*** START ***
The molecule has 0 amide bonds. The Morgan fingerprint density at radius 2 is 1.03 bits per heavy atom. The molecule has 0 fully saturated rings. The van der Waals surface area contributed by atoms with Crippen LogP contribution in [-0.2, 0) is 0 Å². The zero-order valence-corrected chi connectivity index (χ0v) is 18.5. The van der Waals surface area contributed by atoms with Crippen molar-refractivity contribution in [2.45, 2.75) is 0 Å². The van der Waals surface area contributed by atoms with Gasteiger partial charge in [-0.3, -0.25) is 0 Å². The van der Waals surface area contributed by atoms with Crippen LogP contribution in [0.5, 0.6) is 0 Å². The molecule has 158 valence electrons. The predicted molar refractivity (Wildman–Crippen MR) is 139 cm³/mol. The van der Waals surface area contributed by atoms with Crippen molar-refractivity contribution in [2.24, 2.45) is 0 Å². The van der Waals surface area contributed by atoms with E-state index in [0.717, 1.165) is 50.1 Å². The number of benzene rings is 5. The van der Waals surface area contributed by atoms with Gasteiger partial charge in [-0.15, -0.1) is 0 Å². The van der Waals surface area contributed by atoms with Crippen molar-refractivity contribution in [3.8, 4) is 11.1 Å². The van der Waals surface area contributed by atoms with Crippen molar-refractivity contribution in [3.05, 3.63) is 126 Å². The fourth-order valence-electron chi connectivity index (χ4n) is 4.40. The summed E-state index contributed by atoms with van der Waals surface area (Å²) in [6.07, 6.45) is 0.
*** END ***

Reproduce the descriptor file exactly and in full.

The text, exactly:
The molecule has 0 amide bonds. The Morgan fingerprint density at radius 2 is 1.03 bits per heavy atom. The molecule has 0 fully saturated rings. The van der Waals surface area contributed by atoms with Crippen LogP contribution in [-0.2, 0) is 0 Å². The zero-order valence-corrected chi connectivity index (χ0v) is 18.5. The van der Waals surface area contributed by atoms with Crippen molar-refractivity contribution in [2.45, 2.75) is 0 Å². The van der Waals surface area contributed by atoms with Gasteiger partial charge in [-0.3, -0.25) is 0 Å². The van der Waals surface area contributed by atoms with Crippen LogP contribution in [0.5, 0.6) is 0 Å². The molecule has 158 valence electrons. The predicted molar refractivity (Wildman–Crippen MR) is 139 cm³/mol. The van der Waals surface area contributed by atoms with Crippen molar-refractivity contribution in [2.24, 2.45) is 0 Å². The van der Waals surface area contributed by atoms with E-state index in [0.717, 1.165) is 50.1 Å². The number of benzene rings is 5. The van der Waals surface area contributed by atoms with Gasteiger partial charge in [-0.15, -0.1) is 0 Å². The van der Waals surface area contributed by atoms with Crippen molar-refractivity contribution in [3.8, 4) is 11.1 Å². The van der Waals surface area contributed by atoms with Crippen molar-refractivity contribution in [3.05, 3.63) is 126 Å². The fourth-order valence-electron chi connectivity index (χ4n) is 4.40. The summed E-state index contributed by atoms with van der Waals surface area (Å²) in [6.07, 6.45) is 0.